Being able to tap into the collective domain knowledge across the organization will enable your replatforming team to uncover any “undocumented” processes that need to be addressed while incorporating new thinking about how the selected technology platform can innovate. Forrester cautions that domain knowledge residing in the heads of employees often “walks out the door” while the disruption of change is taking place. It is a potential project vulnerability, but one that can be minimized by addressing it at project inception.
Document, Document, Document
Rigorous attention to documentation is another critical element. While this may seem obvious, where many projects fail is in the recording of their existing ad hoc methods. While there is a strong aptitude for documenting what will be new, many project teams will gloss over or ignore the current situation. This is particularly true for ad hoc processes. Forrester also advises that when documenting the existing environment, ensure that both the methods as well as the rationale behind the methods is clearly captured. What may seem to be an unusual ad hoc process can often be better justified once the business rationale is also identified and understood, thus helping project members who may need to refer to the methods long after the domain expert employee has left.
Houston, we have a problem
For the three astronauts on Apollo 13 who ran into spaceship problems, the good news was that they were not alone. They were privileged to work with a team of experts who explored every avenue to ensure their ship was optimized to benefit from a re-engineering effort. Forrester suggests that enterprises should take full advantage of Commerce Solution Providers (CSPs) rather than attempt their business process transformation on their own.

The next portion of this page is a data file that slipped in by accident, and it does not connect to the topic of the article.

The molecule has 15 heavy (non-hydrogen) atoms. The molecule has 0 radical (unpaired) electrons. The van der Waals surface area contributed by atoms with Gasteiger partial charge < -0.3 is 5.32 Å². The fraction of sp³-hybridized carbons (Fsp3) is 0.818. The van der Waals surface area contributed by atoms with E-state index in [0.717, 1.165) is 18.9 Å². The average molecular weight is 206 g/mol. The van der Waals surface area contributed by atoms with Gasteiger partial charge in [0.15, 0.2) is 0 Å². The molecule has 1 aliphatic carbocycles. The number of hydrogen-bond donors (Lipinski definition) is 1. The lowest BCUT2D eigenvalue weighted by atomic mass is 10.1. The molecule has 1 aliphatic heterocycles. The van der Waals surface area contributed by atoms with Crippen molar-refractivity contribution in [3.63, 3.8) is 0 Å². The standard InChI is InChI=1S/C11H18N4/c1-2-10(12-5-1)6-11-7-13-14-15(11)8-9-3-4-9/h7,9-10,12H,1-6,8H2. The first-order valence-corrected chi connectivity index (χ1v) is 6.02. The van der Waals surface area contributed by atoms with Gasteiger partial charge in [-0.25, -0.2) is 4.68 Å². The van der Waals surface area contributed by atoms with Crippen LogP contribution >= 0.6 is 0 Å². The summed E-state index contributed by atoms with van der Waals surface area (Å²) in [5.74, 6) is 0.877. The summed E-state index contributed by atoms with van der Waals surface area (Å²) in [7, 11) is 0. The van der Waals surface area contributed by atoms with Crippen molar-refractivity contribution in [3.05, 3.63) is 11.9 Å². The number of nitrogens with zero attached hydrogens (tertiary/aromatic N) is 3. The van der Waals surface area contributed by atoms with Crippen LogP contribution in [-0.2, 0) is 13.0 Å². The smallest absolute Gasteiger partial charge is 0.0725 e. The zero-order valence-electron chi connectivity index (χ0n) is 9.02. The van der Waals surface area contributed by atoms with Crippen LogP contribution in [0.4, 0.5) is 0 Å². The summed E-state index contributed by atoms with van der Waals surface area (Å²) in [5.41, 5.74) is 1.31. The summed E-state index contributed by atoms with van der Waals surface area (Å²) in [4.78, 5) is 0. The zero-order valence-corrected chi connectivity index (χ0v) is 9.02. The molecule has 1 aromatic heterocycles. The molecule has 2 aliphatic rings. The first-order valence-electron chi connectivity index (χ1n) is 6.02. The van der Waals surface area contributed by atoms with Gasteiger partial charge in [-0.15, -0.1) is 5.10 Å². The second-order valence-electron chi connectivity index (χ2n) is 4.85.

Be sure to seek out expertise with the new technology to redesign processes as appropriate. CSP’s are working day in and day out on replatforming initiatives – to the tune of 25 projects or so per year. If they can become familiar with your former business processes, their expertise with the eCommerce platforms will be an incredible asset in your business process redesign.
While an e-commerce replatforming project isn’t rocket science, a business' future can depend on it, and when not properly planned, may introduce as many seemingly insurmountable obstacles as NASA engineers faced when tasked with bringing Apollo 13 home. Respecting and placing a high emphasis on the value of re-engineering business processes will ensure your project is designed on a strong foundation. Involving employees across your organization who have domain knowledge will protect your intellectual property. Embed your CSP experts as part of your project team. Like NASA engineers, they have tremendous experience and can bring high levels of creativity and thought leadership to your business transformation initiative, safeguarding for a successful roll-out and business success.